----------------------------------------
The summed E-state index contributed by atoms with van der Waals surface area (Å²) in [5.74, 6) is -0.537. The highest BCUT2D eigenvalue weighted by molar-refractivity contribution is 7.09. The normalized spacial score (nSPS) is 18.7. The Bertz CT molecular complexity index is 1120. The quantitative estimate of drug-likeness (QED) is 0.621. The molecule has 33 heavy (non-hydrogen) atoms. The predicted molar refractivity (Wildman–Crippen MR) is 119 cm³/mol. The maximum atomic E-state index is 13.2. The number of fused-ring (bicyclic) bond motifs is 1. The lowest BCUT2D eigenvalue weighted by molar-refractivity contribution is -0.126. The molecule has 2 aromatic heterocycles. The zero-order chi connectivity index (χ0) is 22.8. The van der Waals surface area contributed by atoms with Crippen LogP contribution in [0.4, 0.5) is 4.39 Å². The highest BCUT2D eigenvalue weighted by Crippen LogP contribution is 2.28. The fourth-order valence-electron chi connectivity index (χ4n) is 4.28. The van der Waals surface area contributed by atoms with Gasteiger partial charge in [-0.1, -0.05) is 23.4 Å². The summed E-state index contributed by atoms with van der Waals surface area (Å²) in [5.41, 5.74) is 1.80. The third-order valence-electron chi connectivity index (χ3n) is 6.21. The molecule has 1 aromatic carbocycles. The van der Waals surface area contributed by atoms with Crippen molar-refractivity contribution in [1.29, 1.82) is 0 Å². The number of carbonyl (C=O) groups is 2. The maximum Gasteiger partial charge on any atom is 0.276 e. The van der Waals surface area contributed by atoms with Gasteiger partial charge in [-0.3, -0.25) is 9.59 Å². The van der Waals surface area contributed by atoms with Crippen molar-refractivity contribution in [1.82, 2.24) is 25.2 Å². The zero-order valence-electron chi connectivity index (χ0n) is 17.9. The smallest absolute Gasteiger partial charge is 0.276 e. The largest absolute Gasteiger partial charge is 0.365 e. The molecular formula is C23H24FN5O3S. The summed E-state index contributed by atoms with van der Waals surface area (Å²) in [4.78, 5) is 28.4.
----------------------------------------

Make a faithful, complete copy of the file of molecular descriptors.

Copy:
The summed E-state index contributed by atoms with van der Waals surface area (Å²) in [5.74, 6) is -0.537. The highest BCUT2D eigenvalue weighted by molar-refractivity contribution is 7.09. The normalized spacial score (nSPS) is 18.7. The Bertz CT molecular complexity index is 1120. The quantitative estimate of drug-likeness (QED) is 0.621. The molecule has 33 heavy (non-hydrogen) atoms. The predicted molar refractivity (Wildman–Crippen MR) is 119 cm³/mol. The maximum atomic E-state index is 13.2. The number of fused-ring (bicyclic) bond motifs is 1. The lowest BCUT2D eigenvalue weighted by molar-refractivity contribution is -0.126. The molecule has 2 aromatic heterocycles. The zero-order chi connectivity index (χ0) is 22.8. The van der Waals surface area contributed by atoms with Crippen LogP contribution in [0.4, 0.5) is 4.39 Å². The highest BCUT2D eigenvalue weighted by Crippen LogP contribution is 2.28. The fourth-order valence-electron chi connectivity index (χ4n) is 4.28. The van der Waals surface area contributed by atoms with Gasteiger partial charge in [-0.1, -0.05) is 23.4 Å². The summed E-state index contributed by atoms with van der Waals surface area (Å²) in [5.41, 5.74) is 1.80. The third-order valence-electron chi connectivity index (χ3n) is 6.21. The molecule has 1 aromatic carbocycles. The van der Waals surface area contributed by atoms with Crippen molar-refractivity contribution in [1.29, 1.82) is 0 Å². The number of carbonyl (C=O) groups is 2. The maximum Gasteiger partial charge on any atom is 0.276 e. The van der Waals surface area contributed by atoms with Gasteiger partial charge in [-0.3, -0.25) is 9.59 Å². The van der Waals surface area contributed by atoms with Crippen molar-refractivity contribution in [1.82, 2.24) is 25.2 Å². The zero-order valence-electron chi connectivity index (χ0n) is 17.9. The smallest absolute Gasteiger partial charge is 0.276 e. The largest absolute Gasteiger partial charge is 0.365 e. The molecular formula is C23H24FN5O3S. The summed E-state index contributed by atoms with van der Waals surface area (Å²) in [4.78, 5) is 28.4.